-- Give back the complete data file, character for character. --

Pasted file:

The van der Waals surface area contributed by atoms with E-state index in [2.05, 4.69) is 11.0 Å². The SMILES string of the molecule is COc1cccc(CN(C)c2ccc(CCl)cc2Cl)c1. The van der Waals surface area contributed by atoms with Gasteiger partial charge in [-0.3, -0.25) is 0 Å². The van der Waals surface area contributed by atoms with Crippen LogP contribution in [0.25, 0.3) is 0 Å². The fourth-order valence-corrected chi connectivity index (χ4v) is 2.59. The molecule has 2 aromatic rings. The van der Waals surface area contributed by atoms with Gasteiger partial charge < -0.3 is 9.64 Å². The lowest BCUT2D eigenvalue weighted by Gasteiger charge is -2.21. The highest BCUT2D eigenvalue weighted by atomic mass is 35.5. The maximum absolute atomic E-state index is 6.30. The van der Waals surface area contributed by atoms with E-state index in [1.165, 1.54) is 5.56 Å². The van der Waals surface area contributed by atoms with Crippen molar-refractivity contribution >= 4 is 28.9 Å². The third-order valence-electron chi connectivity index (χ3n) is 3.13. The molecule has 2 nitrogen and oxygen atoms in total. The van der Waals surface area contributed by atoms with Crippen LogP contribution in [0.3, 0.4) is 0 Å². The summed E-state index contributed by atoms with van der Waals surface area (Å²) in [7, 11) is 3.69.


The van der Waals surface area contributed by atoms with E-state index in [2.05, 4.69) is 11.0 Å². The SMILES string of the molecule is COc1cccc(CN(C)c2ccc(CCl)cc2Cl)c1. The van der Waals surface area contributed by atoms with Gasteiger partial charge in [-0.3, -0.25) is 0 Å². The van der Waals surface area contributed by atoms with Crippen LogP contribution in [0.25, 0.3) is 0 Å². The fourth-order valence-corrected chi connectivity index (χ4v) is 2.59. The molecule has 2 aromatic rings. The van der Waals surface area contributed by atoms with Gasteiger partial charge < -0.3 is 9.64 Å². The lowest BCUT2D eigenvalue weighted by Gasteiger charge is -2.21. The highest BCUT2D eigenvalue weighted by atomic mass is 35.5. The maximum absolute atomic E-state index is 6.30. The van der Waals surface area contributed by atoms with E-state index in [1.165, 1.54) is 5.56 Å². The van der Waals surface area contributed by atoms with Crippen molar-refractivity contribution >= 4 is 28.9 Å². The third-order valence-electron chi connectivity index (χ3n) is 3.13. The molecule has 2 nitrogen and oxygen atoms in total. The van der Waals surface area contributed by atoms with Crippen LogP contribution in [0.3, 0.4) is 0 Å². The summed E-state index contributed by atoms with van der Waals surface area (Å²) in [7, 11) is 3.69.